In Memory of my Grandma

In honor of my daughter’s upcoming dance recital, I would like to share with you an excerpt from a sermon I delivered a few weeks ago, in memory of my Grandma and my own dance recitals.

From “In Praise of Weeds”

I have two favorite flowers. One is the Peony. The reason for this isn’t exactly because I think it is the most beautiful flower, or the most fragrant. It is because of my memories surrounding it. You see, my Grandma Sophie grew a beautiful garden. It was simply amazing. My grandma loved that garden fiercely. She spent hours and hours each day pruning her plants and picking her vegetables, and then cooking with the vegetables she harvested. Her life essentially revolved around this garden. Another thing she loved fiercely was her family. She never hid her pride in my accomplishments. My grandma never missed a school event, a vacation, and most importantly, a dance performance.

Now, to say I danced a lot as a child is an understatement. I performed numerous times a year, and danced in competitions nearly every weekend throughout the winter, followed by national championships over the summer. My grandma never missed a performance. Not a single one.

For the big performances, the recitals, she would bring me flowers. White peonies from her garden. As a child, I wasn’t appreciative of this. After every recital, I watched all of my friends receive store bought bouquets from their families. Perfect flowers, wrapped in tissue paper and cellophane. My flowers, they didn’t look like that. They were different. Instead of colorful tissue paper and sparkly cellophane, they came wrapped in a wet paper towel covered in aluminum foil. And I was jealous. Envious. I never said anything to my grandma, but – I wanted store bought flowers. Like my friends. Perfect flowers.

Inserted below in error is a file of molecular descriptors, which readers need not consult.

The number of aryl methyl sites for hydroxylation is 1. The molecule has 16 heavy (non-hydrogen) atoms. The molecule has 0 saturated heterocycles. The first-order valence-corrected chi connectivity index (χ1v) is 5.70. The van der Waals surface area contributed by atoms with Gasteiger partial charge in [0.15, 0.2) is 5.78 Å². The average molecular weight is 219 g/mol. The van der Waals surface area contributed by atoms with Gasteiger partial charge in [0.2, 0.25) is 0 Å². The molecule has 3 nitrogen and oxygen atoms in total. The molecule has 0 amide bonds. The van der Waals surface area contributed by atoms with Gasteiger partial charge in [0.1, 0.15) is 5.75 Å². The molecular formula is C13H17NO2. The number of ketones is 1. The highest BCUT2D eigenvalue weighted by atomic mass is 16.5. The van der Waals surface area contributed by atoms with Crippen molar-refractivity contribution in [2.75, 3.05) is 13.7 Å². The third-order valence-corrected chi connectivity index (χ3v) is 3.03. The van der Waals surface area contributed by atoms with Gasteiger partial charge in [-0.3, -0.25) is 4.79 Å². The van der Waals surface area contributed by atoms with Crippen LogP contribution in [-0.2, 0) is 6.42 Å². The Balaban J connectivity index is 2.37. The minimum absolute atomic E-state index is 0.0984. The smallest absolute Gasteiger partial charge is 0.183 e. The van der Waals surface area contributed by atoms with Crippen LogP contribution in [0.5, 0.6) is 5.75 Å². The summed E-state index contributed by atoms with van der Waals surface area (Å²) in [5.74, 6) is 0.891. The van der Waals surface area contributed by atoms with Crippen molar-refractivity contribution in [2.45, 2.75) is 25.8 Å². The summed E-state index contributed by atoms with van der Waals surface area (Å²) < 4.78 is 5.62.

Every year, I was jealous of these flowers, until a dance recital when I was about twelve years old. On that day, my grandma, my independent, strong willed grandma, was ill. Her headache was so bad that she didn’t think she could drive, but she wasn’t willing to miss the recital. So, my mom and I piled into the car to go pick her up. After the twenty minute trip, we pulled into her driveway, and I caught sight of her. Sick, feeling so ill that she couldn’t drive, yet – out in her garden. On her knees, crawling around in the flowers. When I got out of the car, she called to me she would be ready in a minute, she was just comparing. In her hands, she was holding peonies next to each other. Painstakingly choosing the perfect ones. The biggest ones, the ones with petals that weren’t bothered by bugs. And my mother whispered to me that this was what my grandmother had done for every dance recital. Every year, in scorching late June temperatures, my grandma crawled through her beautiful garden, painstakingly choosing the biggest, most beautiful flowers, her prized work, to proudly present to me after my recital.

Suddenly, cellophane and tissue paper around store bought flowers didn’t matter at all. Suddenly, my garden grown flowers, wrapped in wet paper towels and aluminum foil, were the most beautiful flowers I had ever seen. And I received those flowers with pride and love, well into my college years. Even now, when I smell something peony scented, I feel my grandmothers love. White peonies hold a special place in my heart.

Though I won’t bore you with the rest of my sermon, I will say that my other favorite flower is a dandelion. There is a huge difference between a dandelion and a peony, huh? Well, the dandelion holds just as special a place in my heart, for many of the same reasons the peony does.  There is nothing more beautiful than a child crawling on their hands and knees, comparing – painstakingly choosing the perfect yellow bloom to proudly present to someone they love….

Dandelions and peonies…..maybe not so huge a difference. After all, weeds are simply flowers we have yet to discover the virtues of.  Flowers that haven’t followed the rules, and sprouted in the wrong place.



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